Altmire, a Democrat, represented Pennsylvania in the House of Representatives from 2007 to 2013. He studies primary election systems and is on the advisory board of Open Primaries.
In what has become an annual ritual, the Los Angeles Times recently attacked California’s nonpartisan primary election process.
The focus of the piece was the state Senate’s 4th district. According to the Times, the Northern California district “belongs” to the Republican Party. The area has previously elected many Republicans, so the result must be preordained.
On June 6, eight candidates ran in the 4th district primary. Six were Republicans and two were Democrats. When all the votes were counted, the two most popular candidates – those who got the most votes – were Tim Robertson and Marie Alvarado-Gil, both Democrats. They now advance to face one another in the general election.
This was all the Times needed to once again criticize the nonpartisan system, now in place for a decade. The criticisms are frustratingly familiar: It allows unfair results like in the 4th district. It has not produced moderation. Independents don’t care enough to vote in primaries. The reform has not produced meaningful change.
These criticisms are dead wrong.
The premise that Republican voters in the 4th will skip the general election because there is not a Republican on the ballot is incorrect. Research by Charles Munger showed that so called “orphaned” voters participate in high numbers. Andy Sinclair at Claremont McKenna found that 60 percent of Californians like the system, and that voter approval of the legislature has gone from 10 percent to 50 percent in a decade.
The 4th district race was what democracy should look like! The six GOP candidates were unable to inspire broad support and ended up balkanizing the conservative vote. They didn’t adapt their message and they lost because they couldn’t inspire the voters. So now, two Democrats will compete to represent a conservative-leaning district. To remain in office, whichever Democrat wins will be required to legislate in a way that appeals to voters of the conservative district, breaking the norms of traditional party politics. In today’s polarized times, we need more of that, not less.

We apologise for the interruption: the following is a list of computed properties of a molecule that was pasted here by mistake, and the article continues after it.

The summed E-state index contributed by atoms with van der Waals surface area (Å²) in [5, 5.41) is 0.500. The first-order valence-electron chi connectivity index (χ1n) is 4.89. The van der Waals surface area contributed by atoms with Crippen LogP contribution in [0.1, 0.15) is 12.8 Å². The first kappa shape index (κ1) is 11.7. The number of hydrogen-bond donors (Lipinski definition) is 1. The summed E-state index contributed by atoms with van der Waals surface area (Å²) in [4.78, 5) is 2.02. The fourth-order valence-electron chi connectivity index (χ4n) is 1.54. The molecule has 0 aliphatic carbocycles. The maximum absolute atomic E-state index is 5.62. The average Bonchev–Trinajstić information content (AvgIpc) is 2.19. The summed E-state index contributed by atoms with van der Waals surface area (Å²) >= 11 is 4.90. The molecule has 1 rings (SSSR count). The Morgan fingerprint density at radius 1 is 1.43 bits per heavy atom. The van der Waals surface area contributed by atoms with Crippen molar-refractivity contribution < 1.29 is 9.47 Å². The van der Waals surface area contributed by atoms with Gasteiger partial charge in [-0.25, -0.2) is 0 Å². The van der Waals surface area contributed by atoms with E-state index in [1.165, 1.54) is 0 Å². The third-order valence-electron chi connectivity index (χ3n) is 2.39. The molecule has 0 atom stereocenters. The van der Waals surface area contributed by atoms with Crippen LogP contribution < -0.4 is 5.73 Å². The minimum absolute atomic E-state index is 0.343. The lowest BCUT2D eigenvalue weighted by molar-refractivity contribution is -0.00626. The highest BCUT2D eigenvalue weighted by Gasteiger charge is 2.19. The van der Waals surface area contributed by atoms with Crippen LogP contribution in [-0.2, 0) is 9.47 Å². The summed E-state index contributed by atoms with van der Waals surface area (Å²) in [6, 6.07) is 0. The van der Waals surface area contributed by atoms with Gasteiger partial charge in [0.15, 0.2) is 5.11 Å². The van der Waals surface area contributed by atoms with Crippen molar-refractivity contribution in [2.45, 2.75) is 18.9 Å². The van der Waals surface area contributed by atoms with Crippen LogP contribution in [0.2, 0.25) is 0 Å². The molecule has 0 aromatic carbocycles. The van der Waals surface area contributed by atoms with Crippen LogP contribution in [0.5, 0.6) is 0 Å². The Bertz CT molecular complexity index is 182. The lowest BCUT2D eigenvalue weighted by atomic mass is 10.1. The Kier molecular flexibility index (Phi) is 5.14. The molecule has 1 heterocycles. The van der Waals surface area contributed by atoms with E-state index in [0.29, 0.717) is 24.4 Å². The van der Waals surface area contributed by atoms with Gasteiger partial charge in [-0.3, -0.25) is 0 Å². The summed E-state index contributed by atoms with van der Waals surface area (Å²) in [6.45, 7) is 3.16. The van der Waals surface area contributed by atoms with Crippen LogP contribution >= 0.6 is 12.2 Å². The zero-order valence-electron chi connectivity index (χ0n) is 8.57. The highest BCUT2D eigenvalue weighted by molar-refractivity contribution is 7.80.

Sinclair points out that defining “moderation” is difficult. It’s a tricky term that means different things to different people. Some have argued that Sacramento has become even more bipartisan, while other research shows modest effects. We know this much to be true: While California is still dominated by the Democrats, the parties no longer control the electoral process, from primaries to gerrymandering. Voters have freedom to choose from all the candidates. In many races, candidates whose rhetoric appeals only to their extreme base lose to candidates with a more inclusive message.
We can debate whether this leads to more moderation, but it undeniably leads to more pragmatism and accountability. There’s certainly a better reception in Sacramento for the Chamber of Commerce’s proposals for business growth now than under the previous partisan primary system. California Forward spoke to dozens of legislators and found “the majority of respondents felt that the top two primary has empowered more independent-minded, moderate, mainstream, and centrist candidates. Similarly, a majority felt that the top two primary shifts power away from the extremes — both special interests and party leadership, and benefits include increased competition and representation of a broader range of views in campaigns.”
In 46 states, candidates for Congress and state legislature are forced to compete in primary elections that are controlled by the parties, not the voters. Winners tend to be those candidates who are more responsive to small partisan interest groups than to the broader electorate. In states with party-controlled primaries, 40 percent of state legislators run unopposed in November. California has short-circuited this and put power in the hands of the voters. Has this led to a political utopia? Of course not. The parties still exercise control, and there are still powerful special-interest groups in California that have choked off innovation on every issue, from homelessness to taxes to energy to land management. Yes, “politics as usual” is still alive and well in California.
But in most states, voters have no tools to combat this. Now they do in California. Politicians no longer draw the lines of their own districts, and voters no longer vote in party-controlled primary elections. The voters have a system they like, and they more often than not use it to make an impact, even though it is still messy and imperfect.
Don’t let the critics fool you. No district belongs to a political party. The primaries don’t belong to a political party. They should belong to the people, and California’s system helps keep it that way.